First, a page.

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Golf: Smartphones to enhance The Open at Hoylake

Spectators at this summers Open at Hoylake will be encouraged to use their phones. Picture: Reuters

Spectators at this summers Open at Hoylake will be encouraged to use their phones. Picture: Reuters

  • by MARTIN DEMPSTER
 

EIGHT years ago, when around 230,000 spectators welcomed the Open Championship back to Royal Liverpool for the first time since 1967, complaints from players about spectators using mobile phones led to them being banned for five years at the world’s oldest major.

With or without Tiger Woods, the winner on that occasion, in the field, the R&A are expecting another bumper crowd for this year’s event on the 
Wirral, where fans will be actively encouraged to use their phones to enjoy the “ultimate spectator experience”.

Two years after the ban was lifted at Royal Lytham, the event’s organisers are ploughing on with a policy that is in total contrast to the one implemented by their Green Jacket counterparts at Augusta National for The Masters.

At the season’s opening major, patrons are not allowed to take mobile phones anywhere on the premises, never mind use them. There are no giant screens for them to watch, either, out on the course or on-course radio commentary.

When a massive cheer echoes around the trees, the only way fans can discover who has done something significant is by watching the handful of giant scoreboards and seeing what changes. That’s what also used to be the case at the Open Championship, but not any more. It’s now an event that is a cocktail of tradition and technology. In last year’s tournament at Muirfield, four LED screens around the course provided spectators with up-to-date information. This year, when the 143rd Open Championship takes place on Merseyside from 17-20 July, they will be placed on 17 holes, the exception being the last. Tradition will remain there in the shape of the iconic yellow scoreboard.

There will, however, also be innovation. The hole will be made into an “arena” by a horse-shoe shaped grandstand. It’s not possible at any of the other courses on the Open rota due to the close proximity of clubhouses to the 18th green and means the winner will hole out hidden from the view of the Royal 
Liverpool clubhouse. “We think it is a great opportunity to create a great 72nd-hole atmosphere,” said Rhodri Price, the R&A’s 
director of operations, at a media briefing yesterday at the Hoylake venue.

In total, there will be seating for 20,000 spectators around the course. Without moving, they will be able to enjoy the same BBC TV coverage of the event as armchair viewers. A free phone app trialed at last year’s event is being rolled out in full.

“The Open Championship is a very traditional event, but we also intend to lead the way moving forward in terms of technology and we are proud to be doing that in golf and, in some ways, sport in general,” said 
Malcolm Booth, the R&A’s director of communications. “The cost for this is a six-figure sum but we think that is justified as this is going to change the viewing experience for spectators.”

Whether or not the spectators for this year’s event will be watching Woods remains to be seen. He is currently recovering after back surgery, having been forced to miss The Masters for the first time since 1995. The world No 1 was undoubtedly the star attraction in 2006, when he justified that billing by making a successful defence of the title.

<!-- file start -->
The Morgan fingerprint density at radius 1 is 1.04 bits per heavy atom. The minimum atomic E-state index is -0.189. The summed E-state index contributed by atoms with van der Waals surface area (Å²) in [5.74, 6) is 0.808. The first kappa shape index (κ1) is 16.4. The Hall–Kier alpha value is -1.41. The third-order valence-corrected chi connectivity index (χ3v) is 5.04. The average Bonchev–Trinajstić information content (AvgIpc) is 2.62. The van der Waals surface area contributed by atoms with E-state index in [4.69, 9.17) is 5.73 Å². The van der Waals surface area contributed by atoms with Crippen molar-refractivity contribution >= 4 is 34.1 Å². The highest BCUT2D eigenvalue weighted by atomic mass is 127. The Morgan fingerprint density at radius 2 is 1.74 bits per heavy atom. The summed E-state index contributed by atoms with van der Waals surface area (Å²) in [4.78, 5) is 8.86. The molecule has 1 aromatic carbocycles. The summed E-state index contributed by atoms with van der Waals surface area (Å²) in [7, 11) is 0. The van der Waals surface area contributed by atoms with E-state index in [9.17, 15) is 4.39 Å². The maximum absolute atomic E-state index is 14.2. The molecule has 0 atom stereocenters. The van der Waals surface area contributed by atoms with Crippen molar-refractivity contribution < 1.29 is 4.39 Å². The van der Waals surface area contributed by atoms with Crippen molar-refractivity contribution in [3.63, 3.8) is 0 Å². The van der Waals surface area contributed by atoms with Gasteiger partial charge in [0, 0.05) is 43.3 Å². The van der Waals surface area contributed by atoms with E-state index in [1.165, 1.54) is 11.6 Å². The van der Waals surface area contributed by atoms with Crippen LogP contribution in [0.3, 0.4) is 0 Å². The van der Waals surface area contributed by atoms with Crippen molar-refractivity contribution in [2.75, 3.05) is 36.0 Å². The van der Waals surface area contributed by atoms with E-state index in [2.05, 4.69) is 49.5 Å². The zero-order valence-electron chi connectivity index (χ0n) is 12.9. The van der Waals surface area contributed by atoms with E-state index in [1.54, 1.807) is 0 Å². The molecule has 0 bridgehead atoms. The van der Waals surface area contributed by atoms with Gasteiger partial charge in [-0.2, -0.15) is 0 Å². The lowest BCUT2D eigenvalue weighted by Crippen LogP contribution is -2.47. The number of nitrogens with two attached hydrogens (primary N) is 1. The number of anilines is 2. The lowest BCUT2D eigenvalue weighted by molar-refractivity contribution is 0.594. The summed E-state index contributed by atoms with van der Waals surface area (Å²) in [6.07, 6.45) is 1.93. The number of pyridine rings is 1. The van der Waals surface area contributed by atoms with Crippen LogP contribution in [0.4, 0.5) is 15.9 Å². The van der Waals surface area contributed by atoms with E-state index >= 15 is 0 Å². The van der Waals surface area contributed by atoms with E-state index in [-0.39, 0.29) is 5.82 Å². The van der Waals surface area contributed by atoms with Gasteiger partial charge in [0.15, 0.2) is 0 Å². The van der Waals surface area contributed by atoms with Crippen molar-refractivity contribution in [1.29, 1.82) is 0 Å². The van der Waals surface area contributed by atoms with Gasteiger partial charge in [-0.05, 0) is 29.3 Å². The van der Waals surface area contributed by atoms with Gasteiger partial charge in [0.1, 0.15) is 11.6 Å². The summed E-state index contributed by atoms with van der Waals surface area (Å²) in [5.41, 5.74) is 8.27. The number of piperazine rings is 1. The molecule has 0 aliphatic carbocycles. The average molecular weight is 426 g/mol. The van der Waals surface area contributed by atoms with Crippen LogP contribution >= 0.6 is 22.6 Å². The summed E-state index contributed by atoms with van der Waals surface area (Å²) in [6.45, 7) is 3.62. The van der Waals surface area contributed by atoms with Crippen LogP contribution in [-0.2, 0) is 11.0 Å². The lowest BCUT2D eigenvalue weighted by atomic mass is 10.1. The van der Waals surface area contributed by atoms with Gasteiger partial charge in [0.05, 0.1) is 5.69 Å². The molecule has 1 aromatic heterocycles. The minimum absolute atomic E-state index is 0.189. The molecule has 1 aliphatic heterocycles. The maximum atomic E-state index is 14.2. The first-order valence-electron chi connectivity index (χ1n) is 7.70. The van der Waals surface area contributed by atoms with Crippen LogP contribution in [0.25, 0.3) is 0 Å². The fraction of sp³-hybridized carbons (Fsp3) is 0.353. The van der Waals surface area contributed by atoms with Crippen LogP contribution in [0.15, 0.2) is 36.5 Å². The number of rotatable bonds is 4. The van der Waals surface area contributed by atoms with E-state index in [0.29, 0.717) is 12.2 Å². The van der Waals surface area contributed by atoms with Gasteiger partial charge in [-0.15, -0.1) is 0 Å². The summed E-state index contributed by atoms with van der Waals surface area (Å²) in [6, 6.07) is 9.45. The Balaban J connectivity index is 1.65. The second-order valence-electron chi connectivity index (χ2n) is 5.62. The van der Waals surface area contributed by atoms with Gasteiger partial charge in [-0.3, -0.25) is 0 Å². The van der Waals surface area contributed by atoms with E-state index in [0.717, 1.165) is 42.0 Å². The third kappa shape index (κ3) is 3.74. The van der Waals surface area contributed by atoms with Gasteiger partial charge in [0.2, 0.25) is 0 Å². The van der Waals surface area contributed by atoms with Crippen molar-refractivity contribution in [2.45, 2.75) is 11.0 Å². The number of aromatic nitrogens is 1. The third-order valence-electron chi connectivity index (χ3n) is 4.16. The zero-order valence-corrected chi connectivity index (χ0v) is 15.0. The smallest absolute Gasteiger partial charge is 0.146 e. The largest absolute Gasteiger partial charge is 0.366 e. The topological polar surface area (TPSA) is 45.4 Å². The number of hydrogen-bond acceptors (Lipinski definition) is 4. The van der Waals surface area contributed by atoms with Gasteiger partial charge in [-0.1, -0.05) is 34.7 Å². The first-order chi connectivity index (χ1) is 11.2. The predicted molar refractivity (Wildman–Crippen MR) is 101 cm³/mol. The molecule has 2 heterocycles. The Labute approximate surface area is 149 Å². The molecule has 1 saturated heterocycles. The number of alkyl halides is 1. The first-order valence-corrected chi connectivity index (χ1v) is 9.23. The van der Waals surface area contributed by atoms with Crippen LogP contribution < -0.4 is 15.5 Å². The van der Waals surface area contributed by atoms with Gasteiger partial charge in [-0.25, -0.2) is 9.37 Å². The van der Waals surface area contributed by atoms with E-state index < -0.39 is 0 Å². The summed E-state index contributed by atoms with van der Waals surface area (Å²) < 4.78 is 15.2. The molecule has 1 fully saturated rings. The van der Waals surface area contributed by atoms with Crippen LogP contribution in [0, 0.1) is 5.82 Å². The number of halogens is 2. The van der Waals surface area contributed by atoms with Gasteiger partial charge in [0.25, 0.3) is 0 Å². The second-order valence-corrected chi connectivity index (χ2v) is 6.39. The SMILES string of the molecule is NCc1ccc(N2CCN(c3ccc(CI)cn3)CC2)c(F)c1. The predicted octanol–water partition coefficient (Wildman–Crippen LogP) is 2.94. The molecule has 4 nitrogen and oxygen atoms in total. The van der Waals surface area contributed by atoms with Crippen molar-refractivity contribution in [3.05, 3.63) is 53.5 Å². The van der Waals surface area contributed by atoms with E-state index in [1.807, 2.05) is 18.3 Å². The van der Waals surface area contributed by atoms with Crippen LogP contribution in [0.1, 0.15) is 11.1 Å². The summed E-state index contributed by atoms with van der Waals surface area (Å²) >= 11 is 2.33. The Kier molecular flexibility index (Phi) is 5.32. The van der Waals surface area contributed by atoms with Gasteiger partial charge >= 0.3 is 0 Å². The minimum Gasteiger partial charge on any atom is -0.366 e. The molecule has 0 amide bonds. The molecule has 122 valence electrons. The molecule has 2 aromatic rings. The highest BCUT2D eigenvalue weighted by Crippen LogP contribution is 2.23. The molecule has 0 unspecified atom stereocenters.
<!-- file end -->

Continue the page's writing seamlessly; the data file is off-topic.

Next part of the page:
The attendance that week was the highest for an Open Championship in England and second only to the millennium event at St Andrews. The R&A don’t expect this year’s figure to be quite so high, but still reckon it will break the 200,000-mark as visits to the North-West of England have traditionally attracted healthy crowd figures.

“I think we saw huge excitement and a novelty factor when the championship came back in 2006. It had been quite some time since we’d been here previously in 1967, so that created a huge amount of excitement that led to a very high crowd,” noted Booth. “We don’t anticipate crowds of that size this time but tickets are going well and we would be reasonably confident of having an attendance of about 200,000.

“At this stage, the tickets are going much better than Muirfield last year but they always go very well in the north-west of England. Hoylake, Birkdale and Lytham all do very well from a ticket sales perspective. I think they are currently running slightly ahead of Lytham in 2012 and on a par with Birkdale 
in 2008.”

Asked about the “Woods effect”, he added: “We’ve had a couple of Opens without Tiger, at Birkdale in 2008 and Royal St George’s in 2011. It’s very hard to directly attribute television numbers or spectator numbers to one player but there’s no doubt that Tiger’s impact on the game of golf is huge.

“He is still a massive draw, but the Open has always drawn a good crowd and great television numbers and I’m sure it will be the same again this year. Corporate hospitality has gone very well this year, we are completely sold out for the Thursday and Friday so we are happy with the growth we are seeing.”

Since 2006, when Woods won by two shots with a total of 270, the course has been stretched by a meagre 54 yards, taking it to 7,312 yards. Most of that has been due to the addition of 30 yards at the par-4 seventh that has 
increased it to 480 yards.

As was the case eight years ago, the club’s 17th hole will be the first for the Open Championship, with Peter Dawson, the R&A’s chief executive, predicting it to prove a fearsome test straight away for the world’s top players. “I believe it is probably the hardest opening hole on the Open rota and the hardest in 
the whole of this championship,” he said.

 

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